Warning: Do not adopt or obtain legal custody of a child in Cabo Verde before: 1) USCIS has approved your Form I-800A, Application for Determination of Suitability to Adopt a Child from a Convention Country, 2) the Central Authority of Cabo Verde has determined the child is available for intercountry adoption, 3) USCIS has provisionally approved your Form I-800, Petition to Classify Convention Adoptee as an Immediate Relative, and 4) a U.S. consular officer has issued an “Article 5/17 Letter” in the case. Read on for more information.
Cabo Verde’s Central Adoption Authority
Office of the Attorney General of Cabo Verde (PGR - Procuradoria Geral da República)
Because Cabo Verde is party to the Hague Adoption Convention, adoptions from Cabo Verde must follow a specific process designed to meet the Convention’s requirements. A brief summary of the Convention adoption process is provided below. You must complete these steps in the following order to meet all necessary legal requirements. Adoptions completed out of order may cause significant delays or result in the child not being eligible for an immigrant visa to the United States.
2. Apply to USCIS to be Found Suitable and Eligible to Adopt (Form I-800A)
3. Apply to Cabo Verde’s Authorities to Adopt, and Be Matched with a Child
4. Apply to USCIS for the Child to be Found Provisionally Eligible for Immigration to the United States as a Convention Adoptee (Form I-800) and Receive U.S. Agreement to Proceed with the Adoption (Art. 5/17 letter)
5. Adopt the Child in Cabo Verde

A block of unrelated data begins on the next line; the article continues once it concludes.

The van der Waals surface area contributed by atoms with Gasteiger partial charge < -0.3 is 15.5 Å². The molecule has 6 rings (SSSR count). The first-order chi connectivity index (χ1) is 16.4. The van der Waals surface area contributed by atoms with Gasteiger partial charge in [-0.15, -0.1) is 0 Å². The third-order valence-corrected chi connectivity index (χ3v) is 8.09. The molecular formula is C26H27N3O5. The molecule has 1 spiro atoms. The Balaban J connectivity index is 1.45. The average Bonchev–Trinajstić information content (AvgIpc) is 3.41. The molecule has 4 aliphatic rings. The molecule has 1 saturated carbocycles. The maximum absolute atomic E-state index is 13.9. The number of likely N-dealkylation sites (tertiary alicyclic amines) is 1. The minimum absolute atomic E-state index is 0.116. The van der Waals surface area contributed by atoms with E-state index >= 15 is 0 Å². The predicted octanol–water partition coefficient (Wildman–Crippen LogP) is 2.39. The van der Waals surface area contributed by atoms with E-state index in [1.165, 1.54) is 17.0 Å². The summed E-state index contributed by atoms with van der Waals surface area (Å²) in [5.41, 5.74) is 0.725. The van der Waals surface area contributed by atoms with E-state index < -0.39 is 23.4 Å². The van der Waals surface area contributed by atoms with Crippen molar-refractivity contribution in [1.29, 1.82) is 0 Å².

6. Apply for a U.S. Immigrant Visa for Your Child and Bring Your Child Home
1. Choose a U.S. Accredited or Approved Adoption Service Provider To Act as Your Primary Provider:
Please note: There are no accredited U.S. adoption service providers operating in Cabo Verde. Only France and Italy have accredited adoption service providers in-country. The Cabo Verdean Central Authority notes that the existence of country-specific adoption service providers is not mandatory, as adoptions are arranged in coordination between the Central Authority of the Receiving State (United States) and the State of Origin (Cabo Verde). However, under U.S. regulations, U.S. prospective adoptive parents must work with an accredited/approved U.S. adoption service provider as their primary provider.
A primary provider must be identified in each Convention case and only accredited or approved adoption service providers may act as the primary provider in your case. Unless a public domestic authority is providing all adoption services in your case, a primary provider is required in every intercountry adoption case. Your primary provider is responsible for:
2. Apply to USCIS to be Found Suitable and Eligible to Adopt
In order to adopt a child from Cabo Verde, you will need to meet the requirements of the Government of Cabo Verde and U.S. immigration law.
After you choose an accredited or approved adoption service provider, you must be found suitable and eligible to adopt by USCIS by submitting Form I-800A, Application for Determination of Suitability to Adopt a Child from a Convention Country. You will need to submit a home study, provide biometrics, and cooperate in a background check as part of this application. Read more about Suitability and Eligibility Requirements. Unless an exception applies, the home study must be prepared by a person who is authorized under 22 CFR 96 to prepare home studies and must comply with the requirements in 8 CFR 204.311.
3. Apply to Cabo Verde’s Authorities to Adopt, and Be Matched with a Child
Submit Your Dossier to the Central Authority
After USCIS determines that you are suitable and eligible to adopt and approves the Form I-800A application, your adoption service provider will provide your approval notice, home study, and any other required information to the adoption authority in Cabo Verde as part of your adoption application. Cabo Verde’s adoption authority will review your application to determine whether you are also suitable and eligible to adopt under Cabo Verde’s law.
Receive a Referral for a Child from the Central Authority